Although little known today, Raymond Ruyer was a post World War II French philosopher whose works and ideas were significant influences on major thinkers, including Deleuze, Guattari, and Simondon. With the publication of this translation of "Neofinalism, " considered by many to be Ruyer s magnum opus, English-language readers can see at last how this seminal mind allied philosophy with science.
Unfazed by the idea of philosophy ending where science began, Ruyer elaborated a singular, nearly unclassifiable metaphysics and reactivated philosophy s capacity to reflect on its canonical questions: What exists? How are we to account for life? What is the status of subjectivity? And how is freedom possible? Ha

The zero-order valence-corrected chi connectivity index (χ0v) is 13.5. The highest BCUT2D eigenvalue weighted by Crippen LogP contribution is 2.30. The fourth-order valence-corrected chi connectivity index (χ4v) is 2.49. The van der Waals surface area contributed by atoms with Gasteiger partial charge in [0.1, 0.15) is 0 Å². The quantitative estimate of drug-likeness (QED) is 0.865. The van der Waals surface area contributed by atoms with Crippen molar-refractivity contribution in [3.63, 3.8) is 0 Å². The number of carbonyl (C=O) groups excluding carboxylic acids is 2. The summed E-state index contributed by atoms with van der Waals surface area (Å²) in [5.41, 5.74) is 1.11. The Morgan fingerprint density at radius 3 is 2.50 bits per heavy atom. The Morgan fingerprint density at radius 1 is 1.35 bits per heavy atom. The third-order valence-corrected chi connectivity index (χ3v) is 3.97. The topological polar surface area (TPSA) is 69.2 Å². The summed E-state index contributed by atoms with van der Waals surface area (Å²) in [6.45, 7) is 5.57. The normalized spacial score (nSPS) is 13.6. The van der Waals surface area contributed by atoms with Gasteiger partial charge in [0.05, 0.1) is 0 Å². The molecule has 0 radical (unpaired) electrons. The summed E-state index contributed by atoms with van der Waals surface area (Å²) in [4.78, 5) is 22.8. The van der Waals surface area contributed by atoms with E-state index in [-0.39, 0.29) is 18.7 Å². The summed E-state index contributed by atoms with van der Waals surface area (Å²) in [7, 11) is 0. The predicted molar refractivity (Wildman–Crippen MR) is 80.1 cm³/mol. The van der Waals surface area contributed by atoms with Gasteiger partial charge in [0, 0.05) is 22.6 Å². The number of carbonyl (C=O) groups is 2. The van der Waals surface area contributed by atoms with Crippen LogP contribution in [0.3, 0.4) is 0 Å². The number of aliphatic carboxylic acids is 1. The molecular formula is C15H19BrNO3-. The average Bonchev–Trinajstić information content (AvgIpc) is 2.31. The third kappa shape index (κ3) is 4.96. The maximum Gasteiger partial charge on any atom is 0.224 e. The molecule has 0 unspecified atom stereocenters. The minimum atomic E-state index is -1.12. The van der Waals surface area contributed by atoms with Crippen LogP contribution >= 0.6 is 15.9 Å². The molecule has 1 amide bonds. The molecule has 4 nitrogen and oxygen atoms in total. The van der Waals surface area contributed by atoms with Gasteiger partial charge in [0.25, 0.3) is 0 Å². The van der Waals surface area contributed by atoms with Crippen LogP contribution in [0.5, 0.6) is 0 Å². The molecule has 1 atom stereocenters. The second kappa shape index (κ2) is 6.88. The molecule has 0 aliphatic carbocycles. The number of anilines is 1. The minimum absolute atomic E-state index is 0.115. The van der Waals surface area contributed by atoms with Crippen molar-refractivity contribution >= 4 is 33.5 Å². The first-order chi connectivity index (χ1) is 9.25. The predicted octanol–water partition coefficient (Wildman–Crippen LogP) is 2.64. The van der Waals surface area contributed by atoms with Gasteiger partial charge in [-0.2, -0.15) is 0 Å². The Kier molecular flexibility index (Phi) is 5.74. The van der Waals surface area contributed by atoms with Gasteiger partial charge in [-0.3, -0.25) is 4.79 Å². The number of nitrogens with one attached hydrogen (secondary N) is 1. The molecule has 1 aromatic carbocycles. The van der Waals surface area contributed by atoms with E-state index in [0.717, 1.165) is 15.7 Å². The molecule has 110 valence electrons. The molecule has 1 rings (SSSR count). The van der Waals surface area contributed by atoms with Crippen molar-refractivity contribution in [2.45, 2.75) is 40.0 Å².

"Neofinalism" offers a systematic and lucidly argued treatise that deploys the innovative concepts of self-survey, form, and absolute surface to shape a theory of the virtual and the transspatial. It also makes a compelling plea for a renewed appreciation of the creative activity that organizes spatiotemporal structures and makes possible the emergence of real beings in a dynamic universe.